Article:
A view of the Isle of May lighthouse open day.

Siobhan Thompson, SNH area officer from Glasgow,  writes about coming to help at the Lighthouse Open Day on the Isle of May. <!–[if !mso]>st1\:*{behavior:url(#ieooui) } <![endif]–>

“I will arise and go now, and go to Innisfree,
And a small cabin build there, of clay and wattles made,”
For years I have loved the poem Lake Isle of Innisfree by W.b. Yeats spending many a moment gazing with misty eye dreaming of my chance to experience Island life… An open day on the Isle of May the first weekend in September provided the chance for me to volunteer, and try out this Island living.
Leaving Anstruther on Saturday morning in slightly choppy conditions, my first important lesson was in the art of choosing a seat… Those people practised in travelling on small, inflatable speed boats will instinctively know which side will bear the brunt, and (callously) leave those less experiences to get a faceful of sea water at every turn. Suffice to say, choose your seating partner carefully.
“Nine bean rows will I have there, a hive for the honeybee,
And live alone in the bee-loud glade.”
We arrived on the island (some of us wetter than others) to be greeted by the Isle of May Warden, David Pickett.  Dave led us up to the Fluke Street Hotel and Spa facilities, (Principle and Assistant Keepers accommodation), provided the first of many cups of tea, and guided us through what would be needed for the weekend. Many of the other volunteers were NNR staff regulars, and like a well oiled machine they swung into action.
Unfortunately, due to weather restraints, the May Princess ferry was not able to bring people over on the Saturday.  A lack of general public meant we were free to carry out other tasks including wader’s counts, and gave us the chance to explore the Island, to get familiar with the different buildings and enjoy the landscape and wildlife.
“And I shall have some peace there, for peace comes dropping slow,
Dropping from the veils of the morning to where the cricket sings;”
I took the chance to sit for a while at the north end of the Island watching the many different birds wheeling and dancing in the strong winds. I could have happily sat for hours looking out across the sea, watching the Gannets plunging and diving…
The views from the Island are stunning and with the sun shining it was the perfect evening for a barbecue. As there are no shops on the Island you have to bring everything out with you and make do with what’s there, so we threw a very creative bean/ pasta salad together, gathered up the meat and had our barbecue looking out across the sea, merrily overcoming “burger gate” (I think all involved in this are sufficiently over this to mention it now…) exchanging friendly and non-Mick taking pleasantries and basking in the glow of the fire as the evening drew in.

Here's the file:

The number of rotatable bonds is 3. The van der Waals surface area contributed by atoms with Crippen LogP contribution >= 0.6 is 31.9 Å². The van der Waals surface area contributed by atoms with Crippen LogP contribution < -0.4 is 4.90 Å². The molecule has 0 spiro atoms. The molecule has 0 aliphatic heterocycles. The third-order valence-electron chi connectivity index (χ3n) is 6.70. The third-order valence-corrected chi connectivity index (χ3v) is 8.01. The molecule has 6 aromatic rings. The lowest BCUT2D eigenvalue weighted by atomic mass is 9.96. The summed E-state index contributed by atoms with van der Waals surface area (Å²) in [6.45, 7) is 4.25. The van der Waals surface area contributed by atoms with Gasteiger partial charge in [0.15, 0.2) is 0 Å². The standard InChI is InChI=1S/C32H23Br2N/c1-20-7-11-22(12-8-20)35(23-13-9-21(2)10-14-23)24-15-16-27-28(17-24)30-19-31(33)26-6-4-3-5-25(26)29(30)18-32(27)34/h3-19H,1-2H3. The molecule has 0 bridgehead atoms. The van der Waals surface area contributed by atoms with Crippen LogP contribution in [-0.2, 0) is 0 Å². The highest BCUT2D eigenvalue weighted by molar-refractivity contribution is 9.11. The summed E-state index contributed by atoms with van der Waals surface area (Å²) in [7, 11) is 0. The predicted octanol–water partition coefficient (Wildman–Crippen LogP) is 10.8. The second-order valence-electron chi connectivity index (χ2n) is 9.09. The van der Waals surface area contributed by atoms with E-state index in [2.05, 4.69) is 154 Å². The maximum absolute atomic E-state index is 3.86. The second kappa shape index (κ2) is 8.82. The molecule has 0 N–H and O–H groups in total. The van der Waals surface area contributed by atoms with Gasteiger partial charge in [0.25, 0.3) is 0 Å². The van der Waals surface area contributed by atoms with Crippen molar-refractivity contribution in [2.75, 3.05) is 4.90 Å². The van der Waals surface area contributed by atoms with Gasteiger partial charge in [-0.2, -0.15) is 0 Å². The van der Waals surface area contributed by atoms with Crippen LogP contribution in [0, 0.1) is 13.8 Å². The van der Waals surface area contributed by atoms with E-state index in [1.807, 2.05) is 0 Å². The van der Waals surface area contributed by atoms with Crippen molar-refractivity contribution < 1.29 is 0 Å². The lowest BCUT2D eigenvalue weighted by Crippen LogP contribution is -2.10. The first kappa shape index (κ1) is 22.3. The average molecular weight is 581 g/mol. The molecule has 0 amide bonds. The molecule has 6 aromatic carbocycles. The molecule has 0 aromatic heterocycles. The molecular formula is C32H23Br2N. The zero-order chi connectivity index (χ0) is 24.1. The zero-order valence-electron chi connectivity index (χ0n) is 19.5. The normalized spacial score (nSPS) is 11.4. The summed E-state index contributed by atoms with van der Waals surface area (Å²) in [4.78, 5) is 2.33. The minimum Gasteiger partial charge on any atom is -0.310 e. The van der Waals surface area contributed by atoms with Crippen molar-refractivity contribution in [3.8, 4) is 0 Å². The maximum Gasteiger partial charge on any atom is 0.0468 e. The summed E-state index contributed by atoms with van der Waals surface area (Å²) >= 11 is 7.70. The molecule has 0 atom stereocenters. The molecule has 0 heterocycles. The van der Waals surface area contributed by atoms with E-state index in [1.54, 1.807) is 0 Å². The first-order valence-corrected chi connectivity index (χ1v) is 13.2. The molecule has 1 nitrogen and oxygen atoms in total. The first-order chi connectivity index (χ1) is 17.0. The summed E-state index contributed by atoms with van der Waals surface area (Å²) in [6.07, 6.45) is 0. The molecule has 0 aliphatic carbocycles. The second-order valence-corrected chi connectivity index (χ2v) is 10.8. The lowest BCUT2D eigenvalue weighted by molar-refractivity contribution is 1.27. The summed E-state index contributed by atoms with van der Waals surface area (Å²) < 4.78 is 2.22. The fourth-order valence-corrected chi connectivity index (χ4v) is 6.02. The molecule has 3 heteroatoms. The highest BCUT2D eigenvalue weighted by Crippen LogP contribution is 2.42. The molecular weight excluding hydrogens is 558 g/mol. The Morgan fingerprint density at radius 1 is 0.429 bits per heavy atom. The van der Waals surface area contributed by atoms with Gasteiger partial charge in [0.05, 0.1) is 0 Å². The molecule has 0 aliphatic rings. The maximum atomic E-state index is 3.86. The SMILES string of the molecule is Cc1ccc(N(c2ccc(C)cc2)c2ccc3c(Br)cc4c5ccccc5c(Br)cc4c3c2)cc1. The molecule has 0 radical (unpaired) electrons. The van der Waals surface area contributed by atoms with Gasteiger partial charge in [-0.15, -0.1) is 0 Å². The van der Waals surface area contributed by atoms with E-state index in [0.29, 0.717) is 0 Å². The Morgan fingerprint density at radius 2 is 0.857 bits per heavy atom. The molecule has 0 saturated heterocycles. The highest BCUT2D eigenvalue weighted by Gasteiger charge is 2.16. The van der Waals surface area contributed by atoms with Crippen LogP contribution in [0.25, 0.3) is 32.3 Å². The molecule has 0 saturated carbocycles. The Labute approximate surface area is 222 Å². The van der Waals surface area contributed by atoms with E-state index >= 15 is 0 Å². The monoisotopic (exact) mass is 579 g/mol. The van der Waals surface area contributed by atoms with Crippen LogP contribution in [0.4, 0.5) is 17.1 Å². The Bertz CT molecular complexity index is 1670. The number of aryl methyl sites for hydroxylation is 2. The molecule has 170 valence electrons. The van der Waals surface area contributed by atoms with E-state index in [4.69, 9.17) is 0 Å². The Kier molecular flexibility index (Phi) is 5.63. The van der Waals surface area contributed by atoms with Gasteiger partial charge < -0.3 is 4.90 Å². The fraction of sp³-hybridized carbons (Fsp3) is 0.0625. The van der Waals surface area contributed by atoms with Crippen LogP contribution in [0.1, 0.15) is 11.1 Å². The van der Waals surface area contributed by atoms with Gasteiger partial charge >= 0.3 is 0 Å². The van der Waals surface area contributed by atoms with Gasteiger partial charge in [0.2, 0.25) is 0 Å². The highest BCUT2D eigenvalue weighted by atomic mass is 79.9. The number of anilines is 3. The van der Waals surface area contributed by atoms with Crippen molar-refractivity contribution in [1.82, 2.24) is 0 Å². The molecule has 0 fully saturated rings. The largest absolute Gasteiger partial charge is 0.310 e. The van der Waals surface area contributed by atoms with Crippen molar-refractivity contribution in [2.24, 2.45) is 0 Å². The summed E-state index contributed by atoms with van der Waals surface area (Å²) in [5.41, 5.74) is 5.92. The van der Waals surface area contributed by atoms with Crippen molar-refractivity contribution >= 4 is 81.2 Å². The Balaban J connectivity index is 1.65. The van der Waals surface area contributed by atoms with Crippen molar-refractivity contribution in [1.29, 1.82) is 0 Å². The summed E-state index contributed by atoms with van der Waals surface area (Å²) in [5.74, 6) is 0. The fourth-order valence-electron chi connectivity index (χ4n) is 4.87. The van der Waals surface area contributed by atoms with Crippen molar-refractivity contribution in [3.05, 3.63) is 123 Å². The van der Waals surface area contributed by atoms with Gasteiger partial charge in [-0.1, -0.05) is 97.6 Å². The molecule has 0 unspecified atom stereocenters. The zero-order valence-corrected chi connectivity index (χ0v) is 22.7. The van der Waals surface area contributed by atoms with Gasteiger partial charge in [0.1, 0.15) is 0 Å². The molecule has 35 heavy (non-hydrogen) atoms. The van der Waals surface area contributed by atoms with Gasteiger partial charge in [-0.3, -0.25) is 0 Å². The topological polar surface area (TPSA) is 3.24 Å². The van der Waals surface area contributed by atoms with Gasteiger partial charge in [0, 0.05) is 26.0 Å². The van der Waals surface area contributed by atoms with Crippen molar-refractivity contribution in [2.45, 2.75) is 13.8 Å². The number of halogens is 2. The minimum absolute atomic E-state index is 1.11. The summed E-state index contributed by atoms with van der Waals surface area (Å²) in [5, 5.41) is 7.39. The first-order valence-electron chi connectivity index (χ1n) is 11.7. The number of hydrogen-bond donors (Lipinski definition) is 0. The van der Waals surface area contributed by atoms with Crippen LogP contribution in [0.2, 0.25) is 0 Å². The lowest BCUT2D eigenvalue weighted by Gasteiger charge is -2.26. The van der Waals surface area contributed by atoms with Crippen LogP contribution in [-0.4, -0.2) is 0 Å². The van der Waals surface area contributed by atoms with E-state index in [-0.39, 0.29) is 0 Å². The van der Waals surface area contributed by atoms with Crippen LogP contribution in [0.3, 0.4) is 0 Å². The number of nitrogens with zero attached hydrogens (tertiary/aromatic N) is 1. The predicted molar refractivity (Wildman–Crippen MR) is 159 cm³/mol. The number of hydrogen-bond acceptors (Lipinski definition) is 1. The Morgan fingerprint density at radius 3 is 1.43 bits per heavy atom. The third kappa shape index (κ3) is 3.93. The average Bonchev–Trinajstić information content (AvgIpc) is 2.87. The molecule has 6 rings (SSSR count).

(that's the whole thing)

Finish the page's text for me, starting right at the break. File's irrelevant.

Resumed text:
There midnight’s all a-glimmer, and noon a purple glow,
And evening full of the linnet’s wings”
When morning came we were all up with the larks (honest), fresh as daisies (helped along by the lovely 9 yr old Marie who devised her own remarkably effective means of encouraging us out of bed We checked the moth trap, had breakfast, and then headed out to put up banners, sweep floors, trim paths, and ensure all was ready for the visitors to arrive.
I was assigned to the beacon alongside SNH Operations Officer Fiona Mann, and we spent a very pleasant couple of hours talking to visitors, telling them the story of the beacon, listening to their thoughts on the Isle of May and answering questions. Everyone I spoke to was having a great day, really enjoying the chance to get inside the buildings on the Island, especially the main lighthouse with its impressive spiral staircase and stunning views from the top…
“I will arise and go now, for always night and day
I hear lake water lapping with low sounds by the shore;”

It’s been fascinating to learn about the history of the Island and to get the chance to get a glimpse of what real island living is like. It was, alas, only a weekend. There is something about the Isle of May which hooks you in and makes you forget the choppy boat journeys, the early morning alarms, the lack of showers and other such things.   I would recommend to all staff to get out and help at the next Open Day if the opportunity arises, as it would seem I’m back full circle and still gazing with misty eye thinking of Island living.
“While I stand on the roadway, or on the pavements gray,
I hear it in the deep heart’s core”.
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